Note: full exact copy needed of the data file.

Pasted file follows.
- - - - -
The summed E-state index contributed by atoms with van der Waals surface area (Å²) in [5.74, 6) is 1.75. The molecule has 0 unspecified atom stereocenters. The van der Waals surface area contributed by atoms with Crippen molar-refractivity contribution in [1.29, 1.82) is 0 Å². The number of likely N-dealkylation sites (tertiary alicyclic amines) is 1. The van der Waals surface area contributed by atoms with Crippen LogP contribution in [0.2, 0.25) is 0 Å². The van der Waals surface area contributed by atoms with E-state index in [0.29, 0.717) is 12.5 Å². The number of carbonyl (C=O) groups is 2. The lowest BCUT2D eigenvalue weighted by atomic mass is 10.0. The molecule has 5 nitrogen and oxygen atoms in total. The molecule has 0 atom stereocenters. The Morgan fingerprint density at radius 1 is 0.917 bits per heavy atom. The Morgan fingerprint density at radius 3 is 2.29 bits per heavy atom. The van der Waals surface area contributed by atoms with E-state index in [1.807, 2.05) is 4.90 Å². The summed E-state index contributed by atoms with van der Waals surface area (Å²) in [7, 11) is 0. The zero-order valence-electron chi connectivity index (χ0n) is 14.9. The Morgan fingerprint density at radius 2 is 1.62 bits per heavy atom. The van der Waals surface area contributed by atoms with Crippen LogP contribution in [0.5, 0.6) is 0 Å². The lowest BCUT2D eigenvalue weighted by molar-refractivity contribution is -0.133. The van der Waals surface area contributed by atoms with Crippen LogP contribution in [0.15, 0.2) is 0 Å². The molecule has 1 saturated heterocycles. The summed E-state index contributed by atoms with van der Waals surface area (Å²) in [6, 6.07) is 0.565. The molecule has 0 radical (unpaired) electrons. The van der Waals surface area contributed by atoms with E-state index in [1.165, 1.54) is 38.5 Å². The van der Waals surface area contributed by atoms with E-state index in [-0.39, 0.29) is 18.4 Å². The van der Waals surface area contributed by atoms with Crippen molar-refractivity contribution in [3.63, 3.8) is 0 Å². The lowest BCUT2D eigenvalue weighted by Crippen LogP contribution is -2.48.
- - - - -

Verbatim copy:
The summed E-state index contributed by atoms with van der Waals surface area (Å²) in [5.74, 6) is 1.75. The molecule has 0 unspecified atom stereocenters. The van der Waals surface area contributed by atoms with Crippen molar-refractivity contribution in [1.29, 1.82) is 0 Å². The number of likely N-dealkylation sites (tertiary alicyclic amines) is 1. The van der Waals surface area contributed by atoms with Crippen LogP contribution in [0.2, 0.25) is 0 Å². The van der Waals surface area contributed by atoms with E-state index in [0.29, 0.717) is 12.5 Å². The number of carbonyl (C=O) groups is 2. The lowest BCUT2D eigenvalue weighted by atomic mass is 10.0. The molecule has 5 nitrogen and oxygen atoms in total. The molecule has 0 atom stereocenters. The Morgan fingerprint density at radius 1 is 0.917 bits per heavy atom. The Morgan fingerprint density at radius 3 is 2.29 bits per heavy atom. The van der Waals surface area contributed by atoms with E-state index in [1.807, 2.05) is 4.90 Å². The summed E-state index contributed by atoms with van der Waals surface area (Å²) in [7, 11) is 0. The zero-order valence-electron chi connectivity index (χ0n) is 14.9. The Morgan fingerprint density at radius 2 is 1.62 bits per heavy atom. The van der Waals surface area contributed by atoms with Crippen LogP contribution in [0.5, 0.6) is 0 Å². The lowest BCUT2D eigenvalue weighted by molar-refractivity contribution is -0.133. The van der Waals surface area contributed by atoms with Crippen LogP contribution in [0.15, 0.2) is 0 Å². The molecule has 1 saturated heterocycles. The summed E-state index contributed by atoms with van der Waals surface area (Å²) in [6, 6.07) is 0.565. The molecule has 0 radical (unpaired) electrons. The van der Waals surface area contributed by atoms with E-state index in [1.165, 1.54) is 38.5 Å². The van der Waals surface area contributed by atoms with E-state index in [-0.39, 0.29) is 18.4 Å². The van der Waals surface area contributed by atoms with Crippen molar-refractivity contribution in [3.63, 3.8) is 0 Å². The lowest BCUT2D eigenvalue weighted by Crippen LogP contribution is -2.48.